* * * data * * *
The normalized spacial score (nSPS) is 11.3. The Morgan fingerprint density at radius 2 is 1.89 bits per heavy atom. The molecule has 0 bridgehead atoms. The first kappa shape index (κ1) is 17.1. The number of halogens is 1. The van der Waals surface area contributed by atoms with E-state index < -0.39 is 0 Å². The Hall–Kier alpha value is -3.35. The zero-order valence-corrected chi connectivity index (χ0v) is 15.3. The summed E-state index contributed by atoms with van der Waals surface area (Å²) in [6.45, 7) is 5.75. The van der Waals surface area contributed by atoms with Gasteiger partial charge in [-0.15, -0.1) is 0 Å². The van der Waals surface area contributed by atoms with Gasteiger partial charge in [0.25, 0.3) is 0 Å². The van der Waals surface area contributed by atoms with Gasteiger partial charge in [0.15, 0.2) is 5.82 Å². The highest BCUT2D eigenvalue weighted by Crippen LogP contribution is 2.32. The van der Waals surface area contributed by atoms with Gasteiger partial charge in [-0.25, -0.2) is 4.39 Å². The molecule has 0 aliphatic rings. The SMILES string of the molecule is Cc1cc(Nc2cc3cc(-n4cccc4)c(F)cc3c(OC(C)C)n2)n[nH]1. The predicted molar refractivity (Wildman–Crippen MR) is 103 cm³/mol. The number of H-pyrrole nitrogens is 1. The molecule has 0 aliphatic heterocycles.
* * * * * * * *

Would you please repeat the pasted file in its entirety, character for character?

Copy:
The normalized spacial score (nSPS) is 11.3. The Morgan fingerprint density at radius 2 is 1.89 bits per heavy atom. The molecule has 0 bridgehead atoms. The first kappa shape index (κ1) is 17.1. The number of halogens is 1. The van der Waals surface area contributed by atoms with E-state index < -0.39 is 0 Å². The Hall–Kier alpha value is -3.35. The zero-order valence-corrected chi connectivity index (χ0v) is 15.3. The summed E-state index contributed by atoms with van der Waals surface area (Å²) in [6.45, 7) is 5.75. The van der Waals surface area contributed by atoms with Gasteiger partial charge in [-0.15, -0.1) is 0 Å². The van der Waals surface area contributed by atoms with Gasteiger partial charge in [0.25, 0.3) is 0 Å². The van der Waals surface area contributed by atoms with Gasteiger partial charge in [0.15, 0.2) is 5.82 Å². The highest BCUT2D eigenvalue weighted by Crippen LogP contribution is 2.32. The van der Waals surface area contributed by atoms with Gasteiger partial charge in [-0.25, -0.2) is 4.39 Å². The molecule has 0 aliphatic rings. The SMILES string of the molecule is Cc1cc(Nc2cc3cc(-n4cccc4)c(F)cc3c(OC(C)C)n2)n[nH]1. The predicted molar refractivity (Wildman–Crippen MR) is 103 cm³/mol. The number of H-pyrrole nitrogens is 1. The molecule has 0 aliphatic heterocycles.